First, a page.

One of the best ways to guarantee that you get a great boss is to follow one you already like when he or she moves to a new company. But is that always a wise move?
The typical U.S. worker changes jobs nearly every five years, according to the Bureau of Labor Statistics. People are looking for more money, better opportunities — and, quite often, a better boss.
One of the best ways to guarantee that you get that great boss is to follow one you already like when he or she moves to a new company.
“In my experience, the single greatest element in job satisfaction is chemistry with the boss,” says Matt Youngquist, career coach and founder of Career Horizons in Bellevue. “In general, following a boss to a new job is a good route to consider.”
It was a great route for Lauren Guzaukas. She worked for Adam Nance in the development office at the AmeriCorps program City Year while studying for her master’s degree.
Nance left City Year to become the executive director at another nonprofit, the Seattle Central Foundation. When he invited Guzaukas to join his team, she jumped at the chance.
“I knew and admired his work style and the way he set vision and created goals within the team,” Guzaukas says. “When you find someone you work well with, you want to follow them.”
Youngquist says he sees the strategy of following an admired boss occur most often in fields where the work demands passion and creativity. These include restaurants, advertising agencies and just about any sort of startup.
“A team has achieved this controlled fusion, and they all get the best out of each other,” he says. “You want the same people in order to keep that going.”
‘Talent poaching’ perception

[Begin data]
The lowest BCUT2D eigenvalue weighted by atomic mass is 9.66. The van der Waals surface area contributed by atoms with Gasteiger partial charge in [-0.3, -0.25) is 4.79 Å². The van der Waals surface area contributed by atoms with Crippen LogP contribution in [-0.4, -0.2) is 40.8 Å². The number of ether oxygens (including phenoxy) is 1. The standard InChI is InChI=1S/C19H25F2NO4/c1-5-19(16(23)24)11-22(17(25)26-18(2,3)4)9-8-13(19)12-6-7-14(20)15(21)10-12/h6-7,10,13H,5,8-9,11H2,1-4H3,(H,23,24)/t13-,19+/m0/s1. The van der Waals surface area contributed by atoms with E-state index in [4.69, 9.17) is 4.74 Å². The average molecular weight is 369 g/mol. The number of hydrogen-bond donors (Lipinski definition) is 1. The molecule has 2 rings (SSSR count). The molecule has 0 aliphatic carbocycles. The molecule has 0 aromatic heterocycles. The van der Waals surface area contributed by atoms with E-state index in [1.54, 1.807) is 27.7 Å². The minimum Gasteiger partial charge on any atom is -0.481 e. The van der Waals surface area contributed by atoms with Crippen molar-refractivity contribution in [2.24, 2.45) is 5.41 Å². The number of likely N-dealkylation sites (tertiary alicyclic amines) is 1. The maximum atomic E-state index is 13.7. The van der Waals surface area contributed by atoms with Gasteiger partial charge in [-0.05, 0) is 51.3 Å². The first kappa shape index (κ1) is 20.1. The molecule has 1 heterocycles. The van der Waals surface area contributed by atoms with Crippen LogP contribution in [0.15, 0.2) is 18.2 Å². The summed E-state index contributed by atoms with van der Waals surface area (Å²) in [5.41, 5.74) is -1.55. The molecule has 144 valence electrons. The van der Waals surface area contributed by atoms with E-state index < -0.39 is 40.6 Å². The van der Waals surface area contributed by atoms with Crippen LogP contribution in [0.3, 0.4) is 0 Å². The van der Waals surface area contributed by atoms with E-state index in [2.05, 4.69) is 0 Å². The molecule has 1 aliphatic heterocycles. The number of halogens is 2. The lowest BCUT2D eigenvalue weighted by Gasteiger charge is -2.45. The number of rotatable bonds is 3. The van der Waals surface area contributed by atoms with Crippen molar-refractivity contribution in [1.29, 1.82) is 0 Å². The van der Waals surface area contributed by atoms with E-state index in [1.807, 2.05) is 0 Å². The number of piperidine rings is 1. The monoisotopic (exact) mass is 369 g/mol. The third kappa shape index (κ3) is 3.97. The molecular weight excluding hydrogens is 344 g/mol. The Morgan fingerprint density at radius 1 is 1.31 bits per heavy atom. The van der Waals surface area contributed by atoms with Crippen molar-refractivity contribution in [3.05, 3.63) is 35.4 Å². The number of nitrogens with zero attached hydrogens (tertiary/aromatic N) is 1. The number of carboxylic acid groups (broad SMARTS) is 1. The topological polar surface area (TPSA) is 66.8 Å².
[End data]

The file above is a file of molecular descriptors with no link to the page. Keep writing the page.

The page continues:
Youngquist warns that applying for a job at a new company where your former boss works is not as straightforward as applying for a job on your own. There are risks.
“If these moves take place in a small niche, such as certain types of software development, there’s a very real danger of burning a bridge with the company you left,” says Youngquist. “If the boss who moved suggests you follow, it looks like talent poaching.”
That’s why Jason, a software developer who moved between well-known telecommunication companies to follow a longtime mentor, didn’t want his real name used for this story.
“I work in a very small world,” he says.
Youngquist notes that in situations like Jason’s, the boss might not be able to invite a former report to follow them to the new firm.
“Of course, you can decide to apply,” Youngquist says, “and the boss can put in a good word for you.”
Sherri Edwards, a career advisor and owner of Resource Maximizer, says she’s had many clients follow former bosses to new opportunities. Most work out well, but a few haven’t. So she offers some words of caution.
“Find out as much as you can about the new company,” she says. “Find out what they promised your boss. Things can change really fast, the boss may decide to leave, and you’ll be left there.”
Ask questions first
Experts recommend considering the pros and cons of following your boss to a new company, just as you would evaluate any new job possibility. Is the company a good one? Does the position itself have the pay, the benefits, the professional challenges and the opportunities for advancement that you need?
When Guzaukas considered the move to Seattle Central College Foundation in 2012, all those answers were “yes.”
She not only had the opportunity to work with a great boss, but she also had the chance to use the new fundraising and scholarship development skills acquired in her masters program.
Two years later, when Nance moved out of state to his next job, the board asked Guzaukas to step in as interim executive director. Today, she directs the foundation.